‘They don’t care if we live or die’

Despite the city Department of Education’s mantra that “safety is our highest priority,” the city fails to provide safety officers to guard all the youngsters in its pre-K programs, The Post has learned.

The city contracts with some 1,300 community-based organizations, or CBOs, to run classes for roughly 63,000 three- and 4-year-olds — about 60% of all preschoolers in the DOE.

But the city does not assign NYPD school safety agents to those contracted programs, leaving its littlest and most vulnerable students unprotected.

“I feel that regardless of the location, they should all be protected,” pre-K mom Wanda Shiver said. J.C. Rice

“There’s a bunch of babies – and nobody at the door,” Brieann Duberry, a pre-K staffer and mom, told The Post. 

The city’s funding of CBO 3-K and pre-K centers, which is based on enrollment, does not cover security. Some Pre-K directors use part of their city funding to hire private security guards, but that cuts into their budgets for teachers and classroom supplies. 

“At the end of the day, we’re not important to the higher-ups,” said Wanda Shiver, whose son Dedjima-Yaw, 4, attends a Bronx CBO pre-K.

Parents like Shiver rely on group chats and the Citizen app for alerts about crime near their kids’ schools. J.C. Rice

“We’re talking about children, so I feel that regardless of the location, they should all be protected.”

In addition, the DOE’s $42.6 million plan to install remote door-locking systems in all schools does not cover the CBO pre-Ks.

“We don’t get as many services as the regular DOE schools, but we deserve the same level of security,” said pre-K mom Angelie Capestany, whose child attends a Bronx CBO preschool in a NYCHA complex.

Without a safety officer tuned into the NYPD, staffers and parents rely on group chats and the Citizen neighborhood-watch app for crime alerts. 

Pre-Ks and 3-Ks located in DOE buildings like this one automatically get staffed with NYPD school safety agents. Obtained by The New York Post

“If something happens in the surrounding NYCHA buildings, we are the last to know,” Capestany said. “We don’t have a direct connection to our local police precinct.”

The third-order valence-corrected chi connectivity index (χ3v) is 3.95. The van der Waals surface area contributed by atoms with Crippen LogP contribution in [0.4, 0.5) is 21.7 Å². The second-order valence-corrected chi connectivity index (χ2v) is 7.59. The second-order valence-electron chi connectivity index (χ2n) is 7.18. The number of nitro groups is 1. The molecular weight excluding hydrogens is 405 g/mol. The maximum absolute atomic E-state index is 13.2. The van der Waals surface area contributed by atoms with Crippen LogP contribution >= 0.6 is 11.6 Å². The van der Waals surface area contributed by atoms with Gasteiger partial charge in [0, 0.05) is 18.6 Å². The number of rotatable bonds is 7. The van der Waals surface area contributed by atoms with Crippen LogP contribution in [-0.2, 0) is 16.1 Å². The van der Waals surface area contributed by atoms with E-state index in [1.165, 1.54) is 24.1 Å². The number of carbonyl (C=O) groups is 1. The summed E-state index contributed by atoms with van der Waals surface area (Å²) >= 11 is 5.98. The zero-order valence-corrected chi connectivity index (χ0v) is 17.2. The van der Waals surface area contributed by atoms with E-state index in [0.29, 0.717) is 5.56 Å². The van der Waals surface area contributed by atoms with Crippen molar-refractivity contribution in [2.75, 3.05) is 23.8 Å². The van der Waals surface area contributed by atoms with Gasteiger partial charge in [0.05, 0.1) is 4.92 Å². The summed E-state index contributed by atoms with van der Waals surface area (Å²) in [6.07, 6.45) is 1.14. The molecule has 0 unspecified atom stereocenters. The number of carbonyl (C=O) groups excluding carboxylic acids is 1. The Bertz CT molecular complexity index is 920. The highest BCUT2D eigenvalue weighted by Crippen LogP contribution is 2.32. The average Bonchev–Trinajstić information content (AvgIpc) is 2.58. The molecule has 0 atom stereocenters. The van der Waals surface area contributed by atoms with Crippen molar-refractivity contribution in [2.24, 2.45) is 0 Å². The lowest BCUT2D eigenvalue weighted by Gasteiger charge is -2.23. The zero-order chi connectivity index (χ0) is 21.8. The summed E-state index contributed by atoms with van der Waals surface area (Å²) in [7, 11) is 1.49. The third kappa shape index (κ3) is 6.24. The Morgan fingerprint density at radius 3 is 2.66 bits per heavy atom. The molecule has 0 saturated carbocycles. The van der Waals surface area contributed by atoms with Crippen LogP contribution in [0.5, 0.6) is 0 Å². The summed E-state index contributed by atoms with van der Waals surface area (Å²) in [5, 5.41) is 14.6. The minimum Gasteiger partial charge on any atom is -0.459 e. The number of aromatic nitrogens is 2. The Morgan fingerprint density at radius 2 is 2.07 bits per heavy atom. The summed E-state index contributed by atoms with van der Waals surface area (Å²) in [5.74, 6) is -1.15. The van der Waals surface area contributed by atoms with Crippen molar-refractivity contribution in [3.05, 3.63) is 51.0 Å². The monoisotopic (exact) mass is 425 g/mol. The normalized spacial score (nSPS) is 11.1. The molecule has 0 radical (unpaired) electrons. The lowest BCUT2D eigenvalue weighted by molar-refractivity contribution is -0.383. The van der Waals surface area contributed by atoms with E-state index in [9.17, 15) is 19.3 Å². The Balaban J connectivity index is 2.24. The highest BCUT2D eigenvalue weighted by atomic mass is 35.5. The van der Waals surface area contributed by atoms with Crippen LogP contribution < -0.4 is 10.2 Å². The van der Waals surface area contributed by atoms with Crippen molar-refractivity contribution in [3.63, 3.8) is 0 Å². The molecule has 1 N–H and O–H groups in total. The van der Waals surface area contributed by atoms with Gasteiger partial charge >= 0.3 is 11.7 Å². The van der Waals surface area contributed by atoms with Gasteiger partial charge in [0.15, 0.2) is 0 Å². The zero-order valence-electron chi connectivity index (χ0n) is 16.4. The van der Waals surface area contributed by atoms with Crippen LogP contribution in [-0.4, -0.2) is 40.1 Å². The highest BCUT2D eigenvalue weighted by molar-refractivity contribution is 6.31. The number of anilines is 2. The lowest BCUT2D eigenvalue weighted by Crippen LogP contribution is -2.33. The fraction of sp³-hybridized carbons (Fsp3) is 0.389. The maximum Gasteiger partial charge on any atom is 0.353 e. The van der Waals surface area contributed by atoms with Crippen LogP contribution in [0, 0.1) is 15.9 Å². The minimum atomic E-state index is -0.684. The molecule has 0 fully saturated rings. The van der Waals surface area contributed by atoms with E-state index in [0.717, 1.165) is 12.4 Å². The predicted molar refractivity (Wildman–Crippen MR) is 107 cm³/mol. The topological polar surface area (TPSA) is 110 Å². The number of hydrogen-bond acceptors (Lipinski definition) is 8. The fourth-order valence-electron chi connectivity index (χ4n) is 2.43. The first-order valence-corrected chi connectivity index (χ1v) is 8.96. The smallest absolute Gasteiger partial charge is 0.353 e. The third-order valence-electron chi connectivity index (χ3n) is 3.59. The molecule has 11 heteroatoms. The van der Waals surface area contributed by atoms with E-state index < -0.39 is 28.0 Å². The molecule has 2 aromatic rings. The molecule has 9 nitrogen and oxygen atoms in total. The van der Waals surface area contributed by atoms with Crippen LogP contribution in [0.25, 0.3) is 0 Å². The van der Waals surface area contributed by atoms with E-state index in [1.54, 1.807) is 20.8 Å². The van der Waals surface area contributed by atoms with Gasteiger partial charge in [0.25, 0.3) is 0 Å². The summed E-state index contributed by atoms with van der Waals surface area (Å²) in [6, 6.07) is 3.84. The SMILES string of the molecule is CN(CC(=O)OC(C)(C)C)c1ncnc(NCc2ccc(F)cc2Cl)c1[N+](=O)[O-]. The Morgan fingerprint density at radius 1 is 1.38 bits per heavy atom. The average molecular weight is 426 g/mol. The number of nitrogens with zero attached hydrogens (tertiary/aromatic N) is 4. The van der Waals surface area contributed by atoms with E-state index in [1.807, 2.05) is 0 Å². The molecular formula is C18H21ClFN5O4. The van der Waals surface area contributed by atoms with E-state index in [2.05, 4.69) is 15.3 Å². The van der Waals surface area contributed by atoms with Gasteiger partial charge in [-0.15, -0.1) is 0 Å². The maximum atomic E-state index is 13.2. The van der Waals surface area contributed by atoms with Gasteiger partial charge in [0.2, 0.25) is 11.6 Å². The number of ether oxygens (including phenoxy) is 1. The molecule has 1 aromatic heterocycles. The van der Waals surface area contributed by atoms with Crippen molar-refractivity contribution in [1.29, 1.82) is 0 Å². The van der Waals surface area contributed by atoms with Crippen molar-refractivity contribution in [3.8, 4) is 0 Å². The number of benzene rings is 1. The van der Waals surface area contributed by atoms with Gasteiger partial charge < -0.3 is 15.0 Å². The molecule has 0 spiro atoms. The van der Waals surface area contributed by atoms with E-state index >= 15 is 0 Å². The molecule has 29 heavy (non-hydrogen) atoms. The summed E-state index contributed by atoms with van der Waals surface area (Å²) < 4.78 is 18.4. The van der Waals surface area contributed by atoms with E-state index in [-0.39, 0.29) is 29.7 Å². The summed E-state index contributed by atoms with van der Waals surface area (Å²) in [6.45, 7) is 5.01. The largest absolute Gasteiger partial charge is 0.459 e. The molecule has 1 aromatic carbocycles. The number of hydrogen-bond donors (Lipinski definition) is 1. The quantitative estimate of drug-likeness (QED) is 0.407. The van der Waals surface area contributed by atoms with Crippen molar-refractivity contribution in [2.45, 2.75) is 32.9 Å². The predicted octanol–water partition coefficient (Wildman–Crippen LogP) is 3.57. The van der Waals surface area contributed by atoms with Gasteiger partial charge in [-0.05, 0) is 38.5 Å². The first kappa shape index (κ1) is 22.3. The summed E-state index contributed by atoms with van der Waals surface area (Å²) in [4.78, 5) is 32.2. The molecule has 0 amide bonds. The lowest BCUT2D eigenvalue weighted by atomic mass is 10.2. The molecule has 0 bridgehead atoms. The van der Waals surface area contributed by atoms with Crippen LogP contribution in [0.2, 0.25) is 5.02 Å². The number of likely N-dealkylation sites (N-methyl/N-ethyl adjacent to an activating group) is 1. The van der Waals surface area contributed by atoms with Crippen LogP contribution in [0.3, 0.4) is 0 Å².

Chloe Pashman, a Bronx pre-K director, recalls a frantic phone call from a nearby NYCHA employee who heard gunshots.

The school staff quickly corralled the kids and moved them indoors.

“These are young children’s lives and the lives of already underpaid staff members and teachers,” Pashman said in disgust. “They don’t care if we live or die.”

DOE pre-Ks in city-owned buildings are staffed with one or more safety agents, but none guard CBO centers. Lev Radin/Pacific Press/Shutterstock

All DOE schools are staffed with one or more safety agents — though the force has shrunk by more than 25% since the pandemic.

The unarmed officers, hired and trained by the NYPD, patrol a school’s surroundings, operate metal detectors, screen visitors and keep out intruders.

They have direct communication with the cops.

“School safety agents are not deployed to buildings that are not located on, owned or managed Department of Education property,” an NYPD spokesman confirmed, citing an agreement between the police department and the DOE.

NYPD Inspector Tracy Mulet, chief of the school safety division, was not made available for an interview.

CBO early childhood centers create their own safety plans, and require staff to double as guards. Paul Martinka

A DOE insider blasted the school system’s top safety chief Mark Rampersant for a failure to fix the problem.

“There is nothing that has stopped Rampersant and his team from developing a plan to bring safety personnel to all the early childhood education sites, including charter schools — other than the fact that they just don’t care.”

DOE spokesman Nathaniel Styer said, “We support our CBO partners at every step of this work, including providing large-scale safety trainings for CBOs” and “by putting them in touch with Borough Safety Directors…at the behest of” the deputy chancellor for early childhood education, Kara Ahmed.

Multiple CBO directors disputed the DOE statement.

“We don’t have access to borough safety directors. Nobody knows who they are,” Pashman said.

Others said, “Never heard of such a person” and “Never knew they existed.”

In a recent text message to Pashman, Craig Goldsberry, a director of safety and security in the chancellor’s office, confirmed that CBOs don’t have borough safety directors.

Pashman has asked the DOE for on-site assistance with evacuation plans and active shooter drills but hasn’t gotten the help, she said.

CBO early childhood centers create their own safety plans, and require staff to double as guards.

“They want us to do the job of safety officers,” the Brooklyn director said.

Worsening the pre-K inequities, most of the CBO programs are located in low-income neighborhoods.

“In my daughter’s school, there many Hispanic and black people. We work, but we don’t make a lot of money, and not everyone speaks English,” said Vania Perez, a Bronx mom of two.

“They don’t listen to us.”

Leave a Comment